This week President Trump visits India for the first time to meet with India’s Prime Minister Narendra Modi.
In 2019, the United States had $23 billion trade deficit with India.
The Trump administration is negotiating a trade deal that will boost US exports to India, especially in the energy and food sectors, and reduce U.S. deficit.
Tellurian, an American corporation, is sealing a 2.5 billion sale agreement with Petronet, which is building three regasification terminals in India.
Narendra Modi offered American exporters access to India’s dairy and poultry markets, increasing the food import quotas for U.S. exporters and pledged to reduce tariffs.
The anticipated trade deal will be the result of tough negotiations between the Trump administration and the Government of India. Last year, the United States removed trade privileges for India under the Generalized System of Preferences and India imposed retaliatory tariffs on 28 U.S. products.
India is a geopolitical competitor of China and has opposed the Belt and Road Initiative, expressing concerns that China will use its economic power to extend its strategic influence to countries that have been historically close to India, such as Sri Lanka, Bangladesh, Bhutan, the Maldives, Myanmar, and Nepal.
Sri Lanka holds a prominent position in the Maritime Silk Road, the ambitious project to connect China with Europe through the Indian Ocean. China loaned funds to Sri Lanka for the construction of the Hambantota Port, which is located in the Southern side of the island.
Upon default on the loan by the Government of Sri Lanka, China was granted a 99-year lease of the Port, securing a strategic foothold at the intersection between the Bay of Bengal and the Arabian Sea in the Indian Ocean.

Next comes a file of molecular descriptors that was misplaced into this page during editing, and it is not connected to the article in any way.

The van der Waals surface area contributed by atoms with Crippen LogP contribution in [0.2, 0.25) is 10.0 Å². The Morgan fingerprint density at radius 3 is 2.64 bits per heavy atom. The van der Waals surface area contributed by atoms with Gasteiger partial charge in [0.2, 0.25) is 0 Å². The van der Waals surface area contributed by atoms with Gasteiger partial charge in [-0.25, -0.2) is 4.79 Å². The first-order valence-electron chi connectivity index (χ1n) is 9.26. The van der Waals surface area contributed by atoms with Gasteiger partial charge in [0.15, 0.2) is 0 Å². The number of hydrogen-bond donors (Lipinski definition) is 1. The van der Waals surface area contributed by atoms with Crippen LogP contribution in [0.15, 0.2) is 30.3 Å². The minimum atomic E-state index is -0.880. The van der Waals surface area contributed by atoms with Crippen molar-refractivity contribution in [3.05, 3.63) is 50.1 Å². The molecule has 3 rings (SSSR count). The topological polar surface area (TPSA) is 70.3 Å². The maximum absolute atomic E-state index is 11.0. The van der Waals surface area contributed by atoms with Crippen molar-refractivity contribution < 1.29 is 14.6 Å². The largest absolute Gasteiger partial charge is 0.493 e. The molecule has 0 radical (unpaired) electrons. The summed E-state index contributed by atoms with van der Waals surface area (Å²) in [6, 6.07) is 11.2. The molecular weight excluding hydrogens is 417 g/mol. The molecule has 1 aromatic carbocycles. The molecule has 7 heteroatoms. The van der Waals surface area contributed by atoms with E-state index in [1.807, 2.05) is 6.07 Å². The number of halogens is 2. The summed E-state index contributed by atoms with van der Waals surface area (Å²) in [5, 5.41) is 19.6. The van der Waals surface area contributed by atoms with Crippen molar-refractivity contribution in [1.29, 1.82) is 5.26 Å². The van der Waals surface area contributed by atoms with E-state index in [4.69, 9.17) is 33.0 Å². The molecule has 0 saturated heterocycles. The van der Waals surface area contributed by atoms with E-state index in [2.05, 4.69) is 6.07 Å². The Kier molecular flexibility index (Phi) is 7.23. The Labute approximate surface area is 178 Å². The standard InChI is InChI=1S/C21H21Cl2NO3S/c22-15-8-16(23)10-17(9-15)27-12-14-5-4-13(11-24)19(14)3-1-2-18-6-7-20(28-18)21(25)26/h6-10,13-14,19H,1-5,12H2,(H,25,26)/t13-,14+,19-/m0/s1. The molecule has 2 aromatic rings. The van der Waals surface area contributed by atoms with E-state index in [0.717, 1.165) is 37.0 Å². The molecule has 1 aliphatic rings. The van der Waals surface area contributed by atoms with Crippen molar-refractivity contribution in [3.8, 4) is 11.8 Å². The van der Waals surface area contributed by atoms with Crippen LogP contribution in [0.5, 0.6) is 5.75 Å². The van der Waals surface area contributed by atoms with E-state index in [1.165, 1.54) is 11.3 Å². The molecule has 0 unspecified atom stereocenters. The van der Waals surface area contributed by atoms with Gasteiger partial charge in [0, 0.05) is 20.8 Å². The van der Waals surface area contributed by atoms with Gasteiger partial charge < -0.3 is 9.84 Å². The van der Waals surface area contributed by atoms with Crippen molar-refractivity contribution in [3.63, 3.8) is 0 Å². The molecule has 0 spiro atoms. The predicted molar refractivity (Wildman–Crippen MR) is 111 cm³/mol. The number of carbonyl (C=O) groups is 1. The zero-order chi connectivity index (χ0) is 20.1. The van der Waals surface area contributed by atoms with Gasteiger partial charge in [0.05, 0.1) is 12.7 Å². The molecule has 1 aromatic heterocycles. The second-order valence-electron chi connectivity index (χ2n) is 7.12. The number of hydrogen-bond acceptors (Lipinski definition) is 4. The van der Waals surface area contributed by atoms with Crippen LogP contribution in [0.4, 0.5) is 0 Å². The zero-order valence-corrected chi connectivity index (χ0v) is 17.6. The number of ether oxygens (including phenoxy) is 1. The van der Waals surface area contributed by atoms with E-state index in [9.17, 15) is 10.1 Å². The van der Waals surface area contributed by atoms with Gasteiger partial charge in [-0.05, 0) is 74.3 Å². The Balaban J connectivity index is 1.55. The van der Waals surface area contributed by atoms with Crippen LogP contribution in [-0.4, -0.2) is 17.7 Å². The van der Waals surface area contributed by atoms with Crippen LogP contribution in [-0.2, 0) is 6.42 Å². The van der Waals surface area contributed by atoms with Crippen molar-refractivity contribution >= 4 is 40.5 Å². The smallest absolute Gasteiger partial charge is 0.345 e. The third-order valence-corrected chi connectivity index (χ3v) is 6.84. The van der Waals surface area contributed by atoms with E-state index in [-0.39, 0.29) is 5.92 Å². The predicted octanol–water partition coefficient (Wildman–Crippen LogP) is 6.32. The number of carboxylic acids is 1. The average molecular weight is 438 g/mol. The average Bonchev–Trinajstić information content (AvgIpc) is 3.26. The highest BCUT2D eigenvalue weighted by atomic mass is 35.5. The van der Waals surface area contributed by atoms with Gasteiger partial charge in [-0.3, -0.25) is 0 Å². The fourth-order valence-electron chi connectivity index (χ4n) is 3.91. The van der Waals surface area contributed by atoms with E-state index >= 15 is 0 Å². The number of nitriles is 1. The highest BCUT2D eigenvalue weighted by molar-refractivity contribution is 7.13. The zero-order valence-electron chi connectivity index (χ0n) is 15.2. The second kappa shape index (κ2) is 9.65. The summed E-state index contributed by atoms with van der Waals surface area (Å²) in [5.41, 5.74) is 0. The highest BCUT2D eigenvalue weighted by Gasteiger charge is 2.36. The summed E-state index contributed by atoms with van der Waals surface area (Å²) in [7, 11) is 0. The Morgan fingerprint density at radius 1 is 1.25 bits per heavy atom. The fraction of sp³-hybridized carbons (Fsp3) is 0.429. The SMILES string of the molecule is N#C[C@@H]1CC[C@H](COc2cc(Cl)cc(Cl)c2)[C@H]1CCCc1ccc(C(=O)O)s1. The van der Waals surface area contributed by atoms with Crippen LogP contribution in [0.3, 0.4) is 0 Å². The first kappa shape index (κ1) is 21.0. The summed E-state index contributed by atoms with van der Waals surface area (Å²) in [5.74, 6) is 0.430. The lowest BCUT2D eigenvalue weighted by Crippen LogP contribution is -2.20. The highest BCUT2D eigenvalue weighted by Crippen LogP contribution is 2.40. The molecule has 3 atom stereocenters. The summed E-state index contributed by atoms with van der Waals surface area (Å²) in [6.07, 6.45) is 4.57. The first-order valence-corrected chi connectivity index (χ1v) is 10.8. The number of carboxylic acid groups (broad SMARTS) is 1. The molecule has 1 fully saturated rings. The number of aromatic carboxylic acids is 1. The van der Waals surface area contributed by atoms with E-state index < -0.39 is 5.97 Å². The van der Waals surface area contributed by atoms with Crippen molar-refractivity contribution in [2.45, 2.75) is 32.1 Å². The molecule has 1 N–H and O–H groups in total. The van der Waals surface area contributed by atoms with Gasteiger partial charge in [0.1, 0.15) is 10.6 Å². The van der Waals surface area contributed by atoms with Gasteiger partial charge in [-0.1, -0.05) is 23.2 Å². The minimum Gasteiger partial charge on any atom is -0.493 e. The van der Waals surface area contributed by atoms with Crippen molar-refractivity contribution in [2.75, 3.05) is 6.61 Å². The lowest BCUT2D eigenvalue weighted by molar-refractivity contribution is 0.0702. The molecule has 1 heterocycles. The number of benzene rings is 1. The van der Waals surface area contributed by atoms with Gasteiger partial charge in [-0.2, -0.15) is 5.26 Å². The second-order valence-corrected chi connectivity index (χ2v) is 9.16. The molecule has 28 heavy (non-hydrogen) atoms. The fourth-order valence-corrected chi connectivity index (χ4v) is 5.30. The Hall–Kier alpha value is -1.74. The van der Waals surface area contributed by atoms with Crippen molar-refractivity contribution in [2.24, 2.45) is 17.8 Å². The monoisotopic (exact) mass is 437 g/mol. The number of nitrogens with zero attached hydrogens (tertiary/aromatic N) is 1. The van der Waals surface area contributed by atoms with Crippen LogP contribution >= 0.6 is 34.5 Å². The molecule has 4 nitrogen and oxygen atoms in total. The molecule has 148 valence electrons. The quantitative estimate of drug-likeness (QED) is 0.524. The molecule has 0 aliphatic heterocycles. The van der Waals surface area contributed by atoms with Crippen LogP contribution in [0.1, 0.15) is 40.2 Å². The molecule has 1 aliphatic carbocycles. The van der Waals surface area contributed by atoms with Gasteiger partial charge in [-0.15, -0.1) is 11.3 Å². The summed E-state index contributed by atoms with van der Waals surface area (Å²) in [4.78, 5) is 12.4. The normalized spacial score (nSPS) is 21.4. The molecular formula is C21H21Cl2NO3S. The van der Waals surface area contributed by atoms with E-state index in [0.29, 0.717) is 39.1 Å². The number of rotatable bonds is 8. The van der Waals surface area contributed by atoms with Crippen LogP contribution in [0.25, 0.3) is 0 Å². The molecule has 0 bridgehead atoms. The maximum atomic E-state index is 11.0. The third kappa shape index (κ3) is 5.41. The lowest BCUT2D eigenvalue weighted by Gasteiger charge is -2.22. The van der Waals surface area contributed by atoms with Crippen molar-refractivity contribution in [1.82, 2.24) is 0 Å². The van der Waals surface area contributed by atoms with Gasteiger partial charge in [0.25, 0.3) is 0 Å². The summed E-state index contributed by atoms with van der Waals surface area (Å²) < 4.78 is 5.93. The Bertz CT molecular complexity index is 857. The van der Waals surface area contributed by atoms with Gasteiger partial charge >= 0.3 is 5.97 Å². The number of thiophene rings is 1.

China established close cooperation with Myanmar, funding the construction of major oil and gas pipelines that connect the Port of Kyaukpyu in the Bay of Bengal with the city of Kunming, in the Yunnan Province of China. With these pipelines, China can bypass the Strait of Malacca and Singapore to receive oil and gas from the Mideast.
So far, China has been able to expand its influence in the Indian subcontinent, outmaneuvering India’s efforts to contain it. India cannot thwart China’s expansionism because its economy is much smaller.
Although India has a population close to China’s 1.4 billion people, its economy has a GDP of just 2.7 trillion, similar to France, a country which has five percent of India’s population, while China’s GDP exceeds 14 trillion.
India is trying to develop new infrastructures to create alternatives to China’s Belt and Road Initiative. It is funding new bridges to Bangladesh and across the Brahmaputra River, new container terminals in the Port of Colombo in Sri Lanka, and roads to Myanmar and Thailand.
The United States sees India as a strategic partner to counterbalance China’s growing influence in the Indian subcontinent.
The Trump-Modi deal is expected to boost American investments in Indian infrastructures and to increase defense cooperation and bilateral trade between the world’s two largest democracies.
Francesco Stipo is the President of the Houston Energy Club, a member of the National Press Club in Washington D.C., a Fellow of the World Academy of Art and Science, and recently joined the Bretton Woods Committee. Born in Italy in 1973, Dr. Stipo is a naturalized United States citizen. He holds a Ph.D. in International Law and a Master's Degree in Comparative Law from the University of Miami. To read more of his reports, Click Here Now.
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